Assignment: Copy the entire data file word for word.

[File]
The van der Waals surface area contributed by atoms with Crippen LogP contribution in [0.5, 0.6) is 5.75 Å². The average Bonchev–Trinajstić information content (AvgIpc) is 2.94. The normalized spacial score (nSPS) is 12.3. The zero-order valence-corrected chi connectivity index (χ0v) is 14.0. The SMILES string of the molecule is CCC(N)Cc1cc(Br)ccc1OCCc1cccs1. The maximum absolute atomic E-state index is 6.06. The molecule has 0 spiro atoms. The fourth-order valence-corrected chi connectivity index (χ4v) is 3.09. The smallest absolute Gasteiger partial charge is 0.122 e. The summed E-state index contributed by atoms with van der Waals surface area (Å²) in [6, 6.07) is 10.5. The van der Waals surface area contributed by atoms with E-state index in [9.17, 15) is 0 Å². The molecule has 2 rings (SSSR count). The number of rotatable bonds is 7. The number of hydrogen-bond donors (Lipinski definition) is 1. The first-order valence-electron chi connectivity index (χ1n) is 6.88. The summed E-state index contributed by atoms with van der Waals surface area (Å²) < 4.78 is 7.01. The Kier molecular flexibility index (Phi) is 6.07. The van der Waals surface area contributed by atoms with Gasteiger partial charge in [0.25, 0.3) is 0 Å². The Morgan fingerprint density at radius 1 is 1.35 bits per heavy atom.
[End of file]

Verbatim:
The van der Waals surface area contributed by atoms with Crippen LogP contribution in [0.5, 0.6) is 5.75 Å². The average Bonchev–Trinajstić information content (AvgIpc) is 2.94. The normalized spacial score (nSPS) is 12.3. The zero-order valence-corrected chi connectivity index (χ0v) is 14.0. The SMILES string of the molecule is CCC(N)Cc1cc(Br)ccc1OCCc1cccs1. The maximum absolute atomic E-state index is 6.06. The molecule has 0 spiro atoms. The fourth-order valence-corrected chi connectivity index (χ4v) is 3.09. The smallest absolute Gasteiger partial charge is 0.122 e. The summed E-state index contributed by atoms with van der Waals surface area (Å²) in [6, 6.07) is 10.5. The van der Waals surface area contributed by atoms with E-state index in [9.17, 15) is 0 Å². The molecule has 2 rings (SSSR count). The number of rotatable bonds is 7. The number of hydrogen-bond donors (Lipinski definition) is 1. The first-order valence-electron chi connectivity index (χ1n) is 6.88. The summed E-state index contributed by atoms with van der Waals surface area (Å²) < 4.78 is 7.01. The Kier molecular flexibility index (Phi) is 6.07. The van der Waals surface area contributed by atoms with Gasteiger partial charge in [0.25, 0.3) is 0 Å². The Morgan fingerprint density at radius 1 is 1.35 bits per heavy atom.